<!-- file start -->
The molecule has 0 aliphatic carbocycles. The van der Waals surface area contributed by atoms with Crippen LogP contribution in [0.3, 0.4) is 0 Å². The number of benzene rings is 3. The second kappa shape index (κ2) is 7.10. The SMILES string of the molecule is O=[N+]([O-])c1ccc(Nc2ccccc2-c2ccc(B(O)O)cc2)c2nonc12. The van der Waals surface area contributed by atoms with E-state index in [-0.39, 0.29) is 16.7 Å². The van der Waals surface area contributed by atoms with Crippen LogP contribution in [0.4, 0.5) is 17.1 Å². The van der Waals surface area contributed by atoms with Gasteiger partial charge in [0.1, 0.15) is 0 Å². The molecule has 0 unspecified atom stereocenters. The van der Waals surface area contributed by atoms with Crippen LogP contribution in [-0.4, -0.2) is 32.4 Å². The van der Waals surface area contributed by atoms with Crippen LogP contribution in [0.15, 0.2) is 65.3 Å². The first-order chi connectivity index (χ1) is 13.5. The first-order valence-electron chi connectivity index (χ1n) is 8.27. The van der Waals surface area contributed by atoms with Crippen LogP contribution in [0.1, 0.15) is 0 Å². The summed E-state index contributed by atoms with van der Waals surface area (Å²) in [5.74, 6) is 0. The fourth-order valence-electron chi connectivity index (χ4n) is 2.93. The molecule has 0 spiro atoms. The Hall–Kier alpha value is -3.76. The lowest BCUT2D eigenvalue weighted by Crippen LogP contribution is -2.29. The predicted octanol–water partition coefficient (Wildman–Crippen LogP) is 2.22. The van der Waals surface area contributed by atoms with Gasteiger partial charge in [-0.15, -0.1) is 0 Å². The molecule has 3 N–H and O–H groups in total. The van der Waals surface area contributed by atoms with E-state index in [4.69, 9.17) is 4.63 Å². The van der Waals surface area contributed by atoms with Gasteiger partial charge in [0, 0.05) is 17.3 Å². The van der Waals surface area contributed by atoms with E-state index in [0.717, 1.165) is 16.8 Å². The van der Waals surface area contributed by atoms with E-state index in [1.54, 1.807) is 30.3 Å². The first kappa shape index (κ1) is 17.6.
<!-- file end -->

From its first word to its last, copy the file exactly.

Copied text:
The molecule has 0 aliphatic carbocycles. The van der Waals surface area contributed by atoms with Crippen LogP contribution in [0.3, 0.4) is 0 Å². The number of benzene rings is 3. The second kappa shape index (κ2) is 7.10. The SMILES string of the molecule is O=[N+]([O-])c1ccc(Nc2ccccc2-c2ccc(B(O)O)cc2)c2nonc12. The van der Waals surface area contributed by atoms with E-state index in [-0.39, 0.29) is 16.7 Å². The van der Waals surface area contributed by atoms with Crippen LogP contribution in [0.4, 0.5) is 17.1 Å². The van der Waals surface area contributed by atoms with Gasteiger partial charge in [0.1, 0.15) is 0 Å². The molecule has 0 unspecified atom stereocenters. The van der Waals surface area contributed by atoms with Crippen LogP contribution in [-0.4, -0.2) is 32.4 Å². The van der Waals surface area contributed by atoms with Crippen LogP contribution in [0.15, 0.2) is 65.3 Å². The first-order chi connectivity index (χ1) is 13.5. The first-order valence-electron chi connectivity index (χ1n) is 8.27. The van der Waals surface area contributed by atoms with Crippen LogP contribution in [0.1, 0.15) is 0 Å². The summed E-state index contributed by atoms with van der Waals surface area (Å²) in [5.74, 6) is 0. The fourth-order valence-electron chi connectivity index (χ4n) is 2.93. The molecule has 0 spiro atoms. The Hall–Kier alpha value is -3.76. The lowest BCUT2D eigenvalue weighted by Crippen LogP contribution is -2.29. The predicted octanol–water partition coefficient (Wildman–Crippen LogP) is 2.22. The van der Waals surface area contributed by atoms with Gasteiger partial charge in [-0.15, -0.1) is 0 Å². The molecule has 3 N–H and O–H groups in total. The van der Waals surface area contributed by atoms with E-state index in [4.69, 9.17) is 4.63 Å². The van der Waals surface area contributed by atoms with Gasteiger partial charge in [0, 0.05) is 17.3 Å². The van der Waals surface area contributed by atoms with E-state index in [0.717, 1.165) is 16.8 Å². The van der Waals surface area contributed by atoms with E-state index in [1.54, 1.807) is 30.3 Å². The first kappa shape index (κ1) is 17.6.